I have begun speaking with women survivors from Bukavu Women´s Center. This was difficult in the past, because Congolese speak their local dialect first (such as Mashi or Lingala), Swahili second, and then French. Few speak English, and I speak none of their languages. Yves has been interpreting for me since I arrived in Bukavu, but I wanted a woman interpreter so the women would be more comfortable talking about these very private matters.
Dr. Florimond was instrumental in finding a Congolese woman who speaks fluent English. Please meet Hortense. She has been interviewing SGBV survivors for 4 years in the capacity of Program Director for Women-for-Women, a highly effective NGO that educates and retrains women survivors in Congo http://www.womenforwomen.org/ . . . so she is no stranger to the horrerdous stories these women have to tell.
Hortense, my interpreter
I developed a 3-step, information-gathering, therapeutic process that I plan to use with each woman, tweaking it a little after each interview as I learn more about the culture. My plan is to interview all 20 women survivors at the Bukavu Women´s Center, as well as women at Dr. Florimond´s Nyangezi Hospital.
Hortense and I spent 3 hours sitting on a blanket by the lake getting to know Bernadette and Pasqualine. We talked about their husbands, children, families, and communities, as well as the "event", which is what they call being dragged into the bush, beaten, starved, repeatedly raped and tortured for months at a time.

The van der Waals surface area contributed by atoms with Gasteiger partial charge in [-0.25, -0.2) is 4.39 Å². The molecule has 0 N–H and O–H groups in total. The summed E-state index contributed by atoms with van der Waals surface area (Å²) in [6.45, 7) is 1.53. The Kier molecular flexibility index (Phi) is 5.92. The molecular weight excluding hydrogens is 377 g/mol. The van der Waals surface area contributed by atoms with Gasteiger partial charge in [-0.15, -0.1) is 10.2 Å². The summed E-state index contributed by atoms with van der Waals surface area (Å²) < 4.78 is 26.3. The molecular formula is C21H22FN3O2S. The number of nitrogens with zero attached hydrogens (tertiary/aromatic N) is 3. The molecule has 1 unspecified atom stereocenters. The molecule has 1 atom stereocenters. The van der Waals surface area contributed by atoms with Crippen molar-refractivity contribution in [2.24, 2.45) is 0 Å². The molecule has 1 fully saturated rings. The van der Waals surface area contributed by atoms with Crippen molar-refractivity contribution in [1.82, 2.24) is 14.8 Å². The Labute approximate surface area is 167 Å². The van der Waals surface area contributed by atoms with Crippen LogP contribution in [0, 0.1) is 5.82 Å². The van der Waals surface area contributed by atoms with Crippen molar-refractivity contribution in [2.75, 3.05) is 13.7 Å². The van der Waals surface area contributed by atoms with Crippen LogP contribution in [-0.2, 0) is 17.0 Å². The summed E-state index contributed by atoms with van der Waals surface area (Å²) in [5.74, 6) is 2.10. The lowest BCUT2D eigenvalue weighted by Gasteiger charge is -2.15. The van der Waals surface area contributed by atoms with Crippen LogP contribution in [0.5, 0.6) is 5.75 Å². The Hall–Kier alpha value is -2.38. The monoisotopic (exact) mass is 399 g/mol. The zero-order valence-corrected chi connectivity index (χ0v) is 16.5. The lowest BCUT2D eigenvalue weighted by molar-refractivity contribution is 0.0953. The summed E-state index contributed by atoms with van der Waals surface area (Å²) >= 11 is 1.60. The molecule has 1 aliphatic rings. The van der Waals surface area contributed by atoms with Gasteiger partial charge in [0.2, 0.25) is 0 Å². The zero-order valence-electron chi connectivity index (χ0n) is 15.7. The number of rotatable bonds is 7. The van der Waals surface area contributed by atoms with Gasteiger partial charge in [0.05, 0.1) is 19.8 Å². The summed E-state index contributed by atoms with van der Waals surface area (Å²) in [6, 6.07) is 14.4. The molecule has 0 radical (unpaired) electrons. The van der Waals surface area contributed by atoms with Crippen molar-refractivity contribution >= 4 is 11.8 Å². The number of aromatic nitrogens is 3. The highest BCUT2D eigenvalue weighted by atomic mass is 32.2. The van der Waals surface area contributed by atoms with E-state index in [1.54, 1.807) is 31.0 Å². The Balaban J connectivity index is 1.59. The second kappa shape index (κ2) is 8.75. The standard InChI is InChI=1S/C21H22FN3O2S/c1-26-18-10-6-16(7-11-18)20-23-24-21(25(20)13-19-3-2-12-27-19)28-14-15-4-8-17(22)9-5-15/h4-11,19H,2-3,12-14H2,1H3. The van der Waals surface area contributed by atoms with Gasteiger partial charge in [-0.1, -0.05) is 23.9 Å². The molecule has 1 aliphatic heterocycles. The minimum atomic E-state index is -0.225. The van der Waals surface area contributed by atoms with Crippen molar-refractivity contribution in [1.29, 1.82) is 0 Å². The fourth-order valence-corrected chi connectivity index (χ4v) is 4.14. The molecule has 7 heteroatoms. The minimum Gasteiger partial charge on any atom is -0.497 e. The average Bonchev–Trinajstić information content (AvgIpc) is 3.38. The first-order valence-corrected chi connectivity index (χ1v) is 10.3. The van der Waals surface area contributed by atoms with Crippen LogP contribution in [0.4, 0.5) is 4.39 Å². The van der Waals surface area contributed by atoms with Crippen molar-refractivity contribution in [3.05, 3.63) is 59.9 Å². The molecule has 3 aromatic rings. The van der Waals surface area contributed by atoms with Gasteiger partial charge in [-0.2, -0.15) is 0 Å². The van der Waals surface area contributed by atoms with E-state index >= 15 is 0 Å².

Before she was taken, Bernadette and her husband bought and sold cows, owned a home, and were able to send their older children to school, not a small achievement in rural Congo. Her husband died trying to save her, horribly beaten while she watched, his heart cut out while he was still alive. Three of her ten children died in the bush. Although these memories continue to haunt her after 4 years, she is most upset that her children suffer from malnutrition and have to live in one room with three other families.
Bernadette and Pasqualine
Pasqualine was a primary school teacher, and is the only literate woman at the Bukavu Center. She was kidnapped by a company of Hutu soldiers, who staked her naked to the ground with other women captives. They were raped morning, noon, and night and rarely fed. She still has scars on her ankles and wrists where the rope cut her skin. Although still living, her husband is estranged from her and the children, believing they are all cursed by what happened to her.
So why are these women smiling?
Well, first of all, they are amazingly strong, determined women, true survivors who lived through horrific experiences and are here to tell about it. . . also they have children to support, so they cannot give up.
But they weren´t smiling until Hortense and I asked them what they do well, and what they could do to make their lives better right now.
Bernadette is a shrewd businesswoman. She has survived since escaping her captors by buying and selling small items, such as bread and fish. When we spoke about starting a food cooperative at the Center, she burst into this smile.
Pasqualine loves to sew and is already an accomplished seamstress; she made the dress she´s wearing in the picture. When we spoke about buying material so she could begin to make clothes to sell, she broke into this smile.
What amazes me about these women is how very little it takes to help them get back on their feet and make them happy. Above all else, they want work to support themselves and their families. As you can see, these women are real people, just like you and me. Great smiles, huh?
With love and gratitude,